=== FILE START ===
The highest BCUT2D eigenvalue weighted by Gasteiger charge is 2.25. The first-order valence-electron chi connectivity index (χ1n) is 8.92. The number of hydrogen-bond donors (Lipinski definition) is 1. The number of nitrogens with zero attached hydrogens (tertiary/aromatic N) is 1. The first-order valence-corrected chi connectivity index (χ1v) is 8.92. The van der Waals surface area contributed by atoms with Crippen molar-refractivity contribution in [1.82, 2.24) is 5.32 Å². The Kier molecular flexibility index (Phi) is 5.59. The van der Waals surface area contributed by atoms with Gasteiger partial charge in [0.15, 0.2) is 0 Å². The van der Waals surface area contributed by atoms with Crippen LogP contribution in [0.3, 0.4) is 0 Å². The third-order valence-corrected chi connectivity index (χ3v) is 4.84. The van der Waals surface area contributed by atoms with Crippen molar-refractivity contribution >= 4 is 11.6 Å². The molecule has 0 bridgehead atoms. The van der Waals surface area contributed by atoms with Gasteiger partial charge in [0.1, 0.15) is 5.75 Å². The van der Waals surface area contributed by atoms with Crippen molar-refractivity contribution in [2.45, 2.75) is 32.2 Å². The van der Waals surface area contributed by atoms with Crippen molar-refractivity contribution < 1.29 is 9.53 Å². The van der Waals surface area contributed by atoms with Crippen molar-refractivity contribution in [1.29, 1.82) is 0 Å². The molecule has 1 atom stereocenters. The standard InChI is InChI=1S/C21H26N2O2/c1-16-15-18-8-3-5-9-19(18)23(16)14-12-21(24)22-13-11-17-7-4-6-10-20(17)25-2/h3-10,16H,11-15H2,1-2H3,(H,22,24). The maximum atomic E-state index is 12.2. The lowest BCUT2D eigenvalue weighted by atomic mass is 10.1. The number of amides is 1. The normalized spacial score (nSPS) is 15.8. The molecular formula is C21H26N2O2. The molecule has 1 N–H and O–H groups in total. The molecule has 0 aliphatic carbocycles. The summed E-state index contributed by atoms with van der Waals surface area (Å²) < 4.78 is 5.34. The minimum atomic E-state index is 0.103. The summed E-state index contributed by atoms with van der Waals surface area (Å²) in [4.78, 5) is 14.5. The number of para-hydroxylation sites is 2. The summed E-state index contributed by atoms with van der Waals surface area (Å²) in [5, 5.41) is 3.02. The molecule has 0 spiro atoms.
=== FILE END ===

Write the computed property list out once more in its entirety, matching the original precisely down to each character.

The highest BCUT2D eigenvalue weighted by Gasteiger charge is 2.25. The first-order valence-electron chi connectivity index (χ1n) is 8.92. The number of hydrogen-bond donors (Lipinski definition) is 1. The number of nitrogens with zero attached hydrogens (tertiary/aromatic N) is 1. The first-order valence-corrected chi connectivity index (χ1v) is 8.92. The van der Waals surface area contributed by atoms with Crippen molar-refractivity contribution in [1.82, 2.24) is 5.32 Å². The Kier molecular flexibility index (Phi) is 5.59. The van der Waals surface area contributed by atoms with Gasteiger partial charge in [0.15, 0.2) is 0 Å². The van der Waals surface area contributed by atoms with Crippen LogP contribution in [0.3, 0.4) is 0 Å². The third-order valence-corrected chi connectivity index (χ3v) is 4.84. The van der Waals surface area contributed by atoms with Crippen molar-refractivity contribution >= 4 is 11.6 Å². The molecule has 0 bridgehead atoms. The van der Waals surface area contributed by atoms with Gasteiger partial charge in [0.1, 0.15) is 5.75 Å². The van der Waals surface area contributed by atoms with Crippen molar-refractivity contribution in [2.45, 2.75) is 32.2 Å². The van der Waals surface area contributed by atoms with Crippen molar-refractivity contribution < 1.29 is 9.53 Å². The van der Waals surface area contributed by atoms with Crippen molar-refractivity contribution in [1.29, 1.82) is 0 Å². The molecule has 1 atom stereocenters. The standard InChI is InChI=1S/C21H26N2O2/c1-16-15-18-8-3-5-9-19(18)23(16)14-12-21(24)22-13-11-17-7-4-6-10-20(17)25-2/h3-10,16H,11-15H2,1-2H3,(H,22,24). The maximum atomic E-state index is 12.2. The lowest BCUT2D eigenvalue weighted by atomic mass is 10.1. The number of amides is 1. The normalized spacial score (nSPS) is 15.8. The molecular formula is C21H26N2O2. The molecule has 1 N–H and O–H groups in total. The molecule has 0 aliphatic carbocycles. The summed E-state index contributed by atoms with van der Waals surface area (Å²) < 4.78 is 5.34. The minimum atomic E-state index is 0.103. The summed E-state index contributed by atoms with van der Waals surface area (Å²) in [4.78, 5) is 14.5. The number of para-hydroxylation sites is 2. The summed E-state index contributed by atoms with van der Waals surface area (Å²) in [5, 5.41) is 3.02. The molecule has 0 spiro atoms.